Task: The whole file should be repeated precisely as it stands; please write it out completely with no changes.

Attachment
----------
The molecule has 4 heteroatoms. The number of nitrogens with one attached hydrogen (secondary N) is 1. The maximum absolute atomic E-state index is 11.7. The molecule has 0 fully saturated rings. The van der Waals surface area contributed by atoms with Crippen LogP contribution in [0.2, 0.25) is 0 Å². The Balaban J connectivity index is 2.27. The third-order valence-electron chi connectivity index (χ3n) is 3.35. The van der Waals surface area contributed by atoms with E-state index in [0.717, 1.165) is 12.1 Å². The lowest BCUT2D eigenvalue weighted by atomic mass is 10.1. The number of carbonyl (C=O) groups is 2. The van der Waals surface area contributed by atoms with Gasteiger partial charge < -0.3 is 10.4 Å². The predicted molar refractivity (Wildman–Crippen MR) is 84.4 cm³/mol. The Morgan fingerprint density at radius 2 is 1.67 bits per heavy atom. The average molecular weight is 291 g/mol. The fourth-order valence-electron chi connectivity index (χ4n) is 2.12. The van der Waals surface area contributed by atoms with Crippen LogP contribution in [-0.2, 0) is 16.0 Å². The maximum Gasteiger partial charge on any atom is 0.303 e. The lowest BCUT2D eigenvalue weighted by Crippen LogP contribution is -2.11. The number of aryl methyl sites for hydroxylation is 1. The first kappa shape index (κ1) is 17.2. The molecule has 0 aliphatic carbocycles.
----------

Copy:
The molecule has 4 heteroatoms. The number of nitrogens with one attached hydrogen (secondary N) is 1. The maximum absolute atomic E-state index is 11.7. The molecule has 0 fully saturated rings. The van der Waals surface area contributed by atoms with Crippen LogP contribution in [0.2, 0.25) is 0 Å². The Balaban J connectivity index is 2.27. The third-order valence-electron chi connectivity index (χ3n) is 3.35. The van der Waals surface area contributed by atoms with E-state index in [0.717, 1.165) is 12.1 Å². The lowest BCUT2D eigenvalue weighted by atomic mass is 10.1. The number of carbonyl (C=O) groups is 2. The van der Waals surface area contributed by atoms with Gasteiger partial charge < -0.3 is 10.4 Å². The predicted molar refractivity (Wildman–Crippen MR) is 84.4 cm³/mol. The Morgan fingerprint density at radius 2 is 1.67 bits per heavy atom. The average molecular weight is 291 g/mol. The fourth-order valence-electron chi connectivity index (χ4n) is 2.12. The van der Waals surface area contributed by atoms with Crippen LogP contribution in [-0.2, 0) is 16.0 Å². The maximum Gasteiger partial charge on any atom is 0.303 e. The lowest BCUT2D eigenvalue weighted by Crippen LogP contribution is -2.11. The number of aryl methyl sites for hydroxylation is 1. The first kappa shape index (κ1) is 17.2. The molecule has 0 aliphatic carbocycles.